Postapproval Community Hospital Experience in the United States with Left Atrial Appendage Closure Device (Watchman).
BACKGROUND: To review the procedural safety and postimplantation complications of Watchman device implanted at 2 community hospitals for primary prevention of systemic embolization in patients with nonvalvular atrial fibrillation (NVAF) who were not candidates for long-term oral anticoagulation (OAC).
METHODS: This was a retrospective case series of 48 patients carried out in 2 community hospitals in the United States. Patients with NVAF who had a CHADS2 higher than 2 or CHADS2VASc2 (congestive heart failure, hypertension, age ≥75 years, diabetes mellitus, prior stroke or transient ischemic attack [TIA] or thromboembolism, vascular disease, age 65-74 years, and female gender) score of 3 or higher and were not candidates for long-term OAC. These patients were selected for implantation of Watchman device. They were followed up at 45 days, 6 months, 9 months, and 12 months after implantation of Watchman device to assess for complications involving the device and to determine if anticoagulation could be discontinued at the 45 days follow-up. They were monitored for any systemic thromboembolism while off anticoagulation.
RESULTS: The success rate of device implantation was 98% (48 of 49). Only a single patient could not get Watchman implantation because of unfavorable left atrial appendage anatomy. Access-related and device implantation-related complications were zero (0%). At 45 days follow-up and end of follow-up duration, the rate of thrombus formation on the Watchman device was 4% (2 of 48). One patient had TIA after warfarin discontinuation.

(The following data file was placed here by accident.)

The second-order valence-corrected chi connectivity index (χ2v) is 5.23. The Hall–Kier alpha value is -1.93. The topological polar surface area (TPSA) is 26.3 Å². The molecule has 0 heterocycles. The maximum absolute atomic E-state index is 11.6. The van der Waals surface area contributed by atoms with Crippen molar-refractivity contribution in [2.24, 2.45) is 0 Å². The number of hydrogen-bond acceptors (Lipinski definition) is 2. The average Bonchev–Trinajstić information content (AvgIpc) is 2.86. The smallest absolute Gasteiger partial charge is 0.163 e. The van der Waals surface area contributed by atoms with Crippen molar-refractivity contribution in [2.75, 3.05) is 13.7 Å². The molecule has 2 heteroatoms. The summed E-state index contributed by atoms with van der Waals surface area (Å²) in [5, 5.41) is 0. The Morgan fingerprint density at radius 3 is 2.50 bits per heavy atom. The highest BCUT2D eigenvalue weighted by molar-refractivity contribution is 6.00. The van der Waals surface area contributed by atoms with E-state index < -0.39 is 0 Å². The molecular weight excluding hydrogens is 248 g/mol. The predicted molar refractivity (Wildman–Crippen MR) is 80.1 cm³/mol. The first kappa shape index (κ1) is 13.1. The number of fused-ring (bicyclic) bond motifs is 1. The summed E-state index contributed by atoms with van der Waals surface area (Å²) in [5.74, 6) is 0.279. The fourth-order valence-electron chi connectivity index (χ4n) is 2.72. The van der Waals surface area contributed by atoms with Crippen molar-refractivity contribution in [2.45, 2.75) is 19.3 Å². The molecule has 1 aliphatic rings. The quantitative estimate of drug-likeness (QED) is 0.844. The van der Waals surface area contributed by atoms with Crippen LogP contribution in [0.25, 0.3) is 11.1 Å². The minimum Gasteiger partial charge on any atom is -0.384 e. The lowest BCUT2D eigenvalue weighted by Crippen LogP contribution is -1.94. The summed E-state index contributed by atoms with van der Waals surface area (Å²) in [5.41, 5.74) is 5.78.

CONCLUSION: With improved procedural technique and well-trained operators, Watchman implantation is feasible in a community hospital also.
Published In/Presented At
Khalighi, K., Sharma, M., Masih, R., & Levin, V. (2018). Postapproval Community Hospital Experience in the United States with Left Atrial Appendage Closure Device (Watchman). Journal of stroke and cerebrovascular diseases : the official journal of National Stroke Association, 27(9), 2538–2542. https://doi.org/10.1016/j.jstrokecerebrovasdis.2018.05.016
Medicine and Health Sciences
Department of Medicine, Cardiology Division